Idaho

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One Dollar. One Tree.

Nestled in the Rocky Mountains, Idaho is known for its ruggedly beautiful landscapes. Help us reforest watersheds and recreation spaces so they can be enjoyed for many generations. Learn more

With your help, we will:

  • Reforest landscapes previously damaged by tree disease
  • Support essential watersheds that provide for ecosystems downstream
  • Ensure the Lewis & Clark National Historic Trail remains healthy and scenic
  • In partnership with the United States Forest Service, we're planting more than 500,000 trees in Idaho this year. Known for its beautiful landscapes, Idaho's streams and rivers are home to essential populations of trout and other marine wildlife. Unfortunately, forest fires and tree disease have put Idaho's forests in jeopardy. With your help, we'll support these ecosystems to create wildlife habitats, increase soil stability, and ensure climate stability.
  • This project takes place on public land, meaning that the trees planted will grow into forests that can be enjoyed by the public, creating lasting community and educational impact. Supporting watersheds in Idaho will support the ecosystems of neighboring states that depend on freshwater flowing from the Rocky Mountains. Restoring areas damaged by fire and disease will ensure that local biodiversity can thrive despite the changes in the environment in recent years.
  • A personalized tree certificate (see gallery) to say thanks for your donation. We'll also send you updates on our Idaho project, so you can track the impact your trees are having on the community and environment.
  • In partnership with the USFS, we're planting a carefully selected mix of hardy, diverse native species. In Idaho, this includes Ponderosa pine, Douglas fir, Grand fir, Lodgepole pine, Western larch, Western White Pine and Engelmann spruce, among others.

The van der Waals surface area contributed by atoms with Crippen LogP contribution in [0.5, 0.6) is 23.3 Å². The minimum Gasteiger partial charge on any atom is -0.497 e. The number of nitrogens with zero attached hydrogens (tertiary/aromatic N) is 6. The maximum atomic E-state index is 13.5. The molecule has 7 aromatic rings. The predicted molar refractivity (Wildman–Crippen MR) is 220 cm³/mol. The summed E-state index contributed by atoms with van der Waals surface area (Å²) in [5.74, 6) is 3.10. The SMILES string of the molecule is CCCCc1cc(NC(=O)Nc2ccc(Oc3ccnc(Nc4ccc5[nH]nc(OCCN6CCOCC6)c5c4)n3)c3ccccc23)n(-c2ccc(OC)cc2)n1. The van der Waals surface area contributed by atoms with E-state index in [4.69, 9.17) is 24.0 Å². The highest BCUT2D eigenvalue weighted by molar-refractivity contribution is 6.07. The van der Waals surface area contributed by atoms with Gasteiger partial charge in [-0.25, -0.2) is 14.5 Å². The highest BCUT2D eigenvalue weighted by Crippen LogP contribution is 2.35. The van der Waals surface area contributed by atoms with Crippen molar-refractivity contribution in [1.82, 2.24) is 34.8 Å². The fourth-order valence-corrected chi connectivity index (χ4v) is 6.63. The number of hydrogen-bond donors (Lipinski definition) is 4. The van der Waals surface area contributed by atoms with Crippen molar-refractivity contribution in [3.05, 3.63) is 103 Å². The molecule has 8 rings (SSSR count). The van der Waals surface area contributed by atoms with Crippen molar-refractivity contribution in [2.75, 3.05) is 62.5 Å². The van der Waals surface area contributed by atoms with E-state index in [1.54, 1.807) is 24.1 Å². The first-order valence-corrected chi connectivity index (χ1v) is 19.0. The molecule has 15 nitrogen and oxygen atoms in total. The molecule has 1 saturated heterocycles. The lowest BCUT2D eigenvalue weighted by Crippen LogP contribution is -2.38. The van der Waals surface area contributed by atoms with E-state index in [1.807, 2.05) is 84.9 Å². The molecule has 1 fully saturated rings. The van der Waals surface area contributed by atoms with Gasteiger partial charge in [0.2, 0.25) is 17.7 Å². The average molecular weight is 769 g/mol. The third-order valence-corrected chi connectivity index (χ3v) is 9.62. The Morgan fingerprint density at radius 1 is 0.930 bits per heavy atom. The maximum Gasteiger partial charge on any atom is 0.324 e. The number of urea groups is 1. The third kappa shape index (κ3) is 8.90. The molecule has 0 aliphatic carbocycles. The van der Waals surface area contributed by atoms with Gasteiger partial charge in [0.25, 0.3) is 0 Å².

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$ USD

Nestled in the Rocky Mountains, Idaho is known for its ruggedly beautiful landscapes. Help us reforest watersheds and recreation spaces so they can be enjoyed for many generations. Learn more

With your help, we will:

  • Reforest landscapes previously damaged by tree disease
  • Support essential watersheds that provide for ecosystems downstream
  • Ensure the Lewis & Clark National Historic Trail remains healthy and scenic
  • In partnership with the United States Forest Service, we're planting more than 500,000 trees in Idaho this year. Known for its beautiful landscapes, Idaho's streams and rivers are home to essential populations of trout and other marine wildlife. Unfortunately, forest fires and tree disease have put Idaho's forests in jeopardy. With your help, we'll support these ecosystems to create wildlife habitats, increase soil stability, and ensure climate stability.
  • This project takes place on public land, meaning that the trees planted will grow into forests that can be enjoyed by the public, creating lasting community and educational impact. Supporting watersheds in Idaho will support the ecosystems of neighboring states that depend on freshwater flowing from the Rocky Mountains. Restoring areas damaged by fire and disease will ensure that local biodiversity can thrive despite the changes in the environment in recent years.
  • A personalized tree certificate (see gallery) to say thanks for your donation. We'll also send you updates on our Idaho project, so you can track the impact your trees are having on the community and environment.
  • In partnership with the USFS, we're planting a carefully selected mix of hardy, diverse native species. In Idaho, this includes Ponderosa pine, Douglas fir, Grand fir, Lodgepole pine, Western larch, Western White Pine and Engelmann spruce, among others.

Why Plant Trees in Idaho?

Beautify Recreation Space

Beautify Recreation Space

By planting trees along some of America’s oldest trails and reforesting public land with the USFS, local communities and visitors will have access to healthy forests for recreation and education. It’s proven that being in nature is good for health. Accessible forest space will create a healthy and fun impact for generations to come.

Reforest Damaged Landscapes

Reforest Damaged Landscapes

Tree pathogens can be devastating in their impact, from infecting one tree to affecting a whole forest. The White Pine Blister Rust Pathogen created substantial decline in the local white pine population, which was once the most prominent species in Idaho. By planting healthy white pine seedlings alongside other native species, the ecosystem can be balanced again.

Support Critical Watersheds

Support Critical Watersheds

Idaho is located right along the continental divide, making it the home of critical watersheds that supply fresh water to neighboring states. Planting trees in proximity to these rivers and streams increases soil stability and protects the supply of freshwater, ensuring that marine biodiversity, such as the trout, are able to breed and thrive.

Deforestation in Idaho

Deforestation in Idaho

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